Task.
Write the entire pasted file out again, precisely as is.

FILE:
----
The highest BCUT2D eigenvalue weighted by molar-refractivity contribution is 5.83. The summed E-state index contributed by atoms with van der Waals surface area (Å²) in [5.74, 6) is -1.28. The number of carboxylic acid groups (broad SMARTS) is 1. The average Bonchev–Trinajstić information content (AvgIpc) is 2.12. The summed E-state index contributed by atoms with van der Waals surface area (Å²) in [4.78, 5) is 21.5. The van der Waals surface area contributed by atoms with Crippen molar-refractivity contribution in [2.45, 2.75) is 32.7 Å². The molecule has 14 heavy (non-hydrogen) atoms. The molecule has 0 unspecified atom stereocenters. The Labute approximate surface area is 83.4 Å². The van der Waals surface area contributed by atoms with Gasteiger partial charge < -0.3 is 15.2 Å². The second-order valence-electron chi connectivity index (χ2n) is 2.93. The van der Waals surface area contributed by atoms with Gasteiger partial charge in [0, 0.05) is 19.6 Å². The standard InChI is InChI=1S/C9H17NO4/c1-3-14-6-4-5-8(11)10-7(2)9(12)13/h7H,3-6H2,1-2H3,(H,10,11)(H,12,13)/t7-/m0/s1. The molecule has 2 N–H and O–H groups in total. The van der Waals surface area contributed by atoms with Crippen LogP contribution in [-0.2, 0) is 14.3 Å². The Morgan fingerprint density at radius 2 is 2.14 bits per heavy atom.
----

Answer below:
The highest BCUT2D eigenvalue weighted by molar-refractivity contribution is 5.83. The summed E-state index contributed by atoms with van der Waals surface area (Å²) in [5.74, 6) is -1.28. The number of carboxylic acid groups (broad SMARTS) is 1. The average Bonchev–Trinajstić information content (AvgIpc) is 2.12. The summed E-state index contributed by atoms with van der Waals surface area (Å²) in [4.78, 5) is 21.5. The van der Waals surface area contributed by atoms with Crippen molar-refractivity contribution in [2.45, 2.75) is 32.7 Å². The molecule has 14 heavy (non-hydrogen) atoms. The molecule has 0 unspecified atom stereocenters. The Labute approximate surface area is 83.4 Å². The van der Waals surface area contributed by atoms with Gasteiger partial charge < -0.3 is 15.2 Å². The second-order valence-electron chi connectivity index (χ2n) is 2.93. The van der Waals surface area contributed by atoms with Gasteiger partial charge in [0, 0.05) is 19.6 Å². The standard InChI is InChI=1S/C9H17NO4/c1-3-14-6-4-5-8(11)10-7(2)9(12)13/h7H,3-6H2,1-2H3,(H,10,11)(H,12,13)/t7-/m0/s1. The molecule has 2 N–H and O–H groups in total. The van der Waals surface area contributed by atoms with Crippen LogP contribution in [-0.2, 0) is 14.3 Å². The Morgan fingerprint density at radius 2 is 2.14 bits per heavy atom.